Help us keep this a respectfully Foolish area! This is a place for our readers to discuss, debate, and learn more about the Foolish investing topic you read about above. Help us keep it clean and safe. If you believe a comment is abusive or otherwise violates our Fool's Rules, please report it via the Report this Comment Report this Comment icon found on every comment.

  • Report this Comment On July 07, 2010, at 5:34 PM, MoneyWorksforMe wrote:

    Interesting analysis. The profit ratio is another intriguing way to determine market valuations. I agree with you 100%, seeing that the best and only safe equity plays are large cap dividend plays, such as the ones you have named. I have been bearish and will continue to be until the fundamentals change. Today's rally on no news only strengthens the bearish case.

  • Report this Comment On July 07, 2010, at 6:21 PM, gfischer13 wrote:

    Only one question:

    How are changes in GAAP accounted for?

  • Report this Comment On July 07, 2010, at 8:14 PM, xetn wrote:

    Profits to GDP is not a very good gauge. The reason is that GDP includes: you guessed it, government spending. Government spending has increased tremendously over the last two years. And all government spending is non-productive; is theft of real producers at the point of a gun (taxes) and every dollar taken out of the private sector reduces private sector capital.

    The big problem with GDP, in my opinion, is it focuses on consumption. But consumption relies on production, in that you cannot consume anything that first has not been produced. Production relies on saving and investment which is the basis of capital formation. Without capital, not much production will occur. Without production, no requirement for jobs. Where is the saving and investment? Where is the growth in jobs in the private sector?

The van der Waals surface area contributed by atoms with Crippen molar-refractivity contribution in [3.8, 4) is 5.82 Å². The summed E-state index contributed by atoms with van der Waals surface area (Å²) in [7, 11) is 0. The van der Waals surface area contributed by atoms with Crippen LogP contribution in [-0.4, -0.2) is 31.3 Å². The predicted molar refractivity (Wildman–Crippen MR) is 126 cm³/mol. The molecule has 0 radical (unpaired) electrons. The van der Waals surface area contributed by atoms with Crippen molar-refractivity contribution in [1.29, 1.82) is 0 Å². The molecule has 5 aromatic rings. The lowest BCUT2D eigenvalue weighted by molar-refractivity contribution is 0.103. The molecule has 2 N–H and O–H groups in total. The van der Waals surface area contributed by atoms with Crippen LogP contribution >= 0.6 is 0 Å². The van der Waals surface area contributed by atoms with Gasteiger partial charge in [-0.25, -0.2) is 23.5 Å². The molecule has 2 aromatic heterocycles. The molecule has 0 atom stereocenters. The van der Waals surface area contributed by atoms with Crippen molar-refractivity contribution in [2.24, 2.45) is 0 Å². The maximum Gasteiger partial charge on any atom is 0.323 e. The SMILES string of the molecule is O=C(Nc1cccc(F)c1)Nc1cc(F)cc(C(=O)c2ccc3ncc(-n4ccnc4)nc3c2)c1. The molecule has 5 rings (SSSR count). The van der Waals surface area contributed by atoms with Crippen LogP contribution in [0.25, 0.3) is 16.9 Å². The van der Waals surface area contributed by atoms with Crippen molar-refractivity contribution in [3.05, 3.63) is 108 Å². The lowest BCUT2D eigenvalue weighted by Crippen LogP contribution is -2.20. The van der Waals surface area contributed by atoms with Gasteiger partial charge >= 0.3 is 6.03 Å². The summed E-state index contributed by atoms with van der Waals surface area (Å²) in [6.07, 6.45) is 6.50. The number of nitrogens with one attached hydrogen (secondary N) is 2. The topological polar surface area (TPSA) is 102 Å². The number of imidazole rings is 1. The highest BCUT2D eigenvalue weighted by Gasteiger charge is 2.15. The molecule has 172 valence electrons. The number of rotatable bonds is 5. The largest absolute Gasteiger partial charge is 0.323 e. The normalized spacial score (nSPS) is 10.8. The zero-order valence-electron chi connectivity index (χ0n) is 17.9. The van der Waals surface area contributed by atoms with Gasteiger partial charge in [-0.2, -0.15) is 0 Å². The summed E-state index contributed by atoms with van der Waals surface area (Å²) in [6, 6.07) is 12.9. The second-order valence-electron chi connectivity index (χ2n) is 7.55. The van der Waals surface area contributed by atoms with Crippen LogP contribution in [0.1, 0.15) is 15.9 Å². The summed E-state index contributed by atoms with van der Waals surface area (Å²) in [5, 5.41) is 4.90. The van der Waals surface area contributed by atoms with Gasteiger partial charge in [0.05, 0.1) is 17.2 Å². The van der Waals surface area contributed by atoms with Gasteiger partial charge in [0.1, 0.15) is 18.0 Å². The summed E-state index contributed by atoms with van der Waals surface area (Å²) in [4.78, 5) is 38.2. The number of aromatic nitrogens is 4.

• Report this Comment On July 08, 2010, at 8:51 AM, ewent0 wrote:

    What goes up, must come down. Sane, rational investors know this and don't view investing as a rapid upward climb. Rather, smart investors know and understand that a stable investing picture isn't solely reliant upon venture capitalism as the means to secure profit. Buying and selling corporations without consideration for the loss in product and services is industry marketing, not consumer driven marketing. Remove the consumer from the picture and investing takes a steady climb downward. Solid investment growth is based on slow but sure steps forward that mark progress as secure, not on the whim of those with the most to gain from rapid fire upward climbs.

  • Report this Comment On July 11, 2010, at 1:39 PM, MegaEurope wrote:

    See pages 115-116 and particularly figure 7-5 of Siegel's Stocks for the Long Run for a rebuttal to this argument.

    1. The earnings of public companies relative to private companies have risen a lot over the past century.

    2. The percentage of US corporate revenues from foreign sources is at 44% and rising.

    Thus there are reasons that earnings relative to GDP have been increasing since the 80s and should not just hold steady.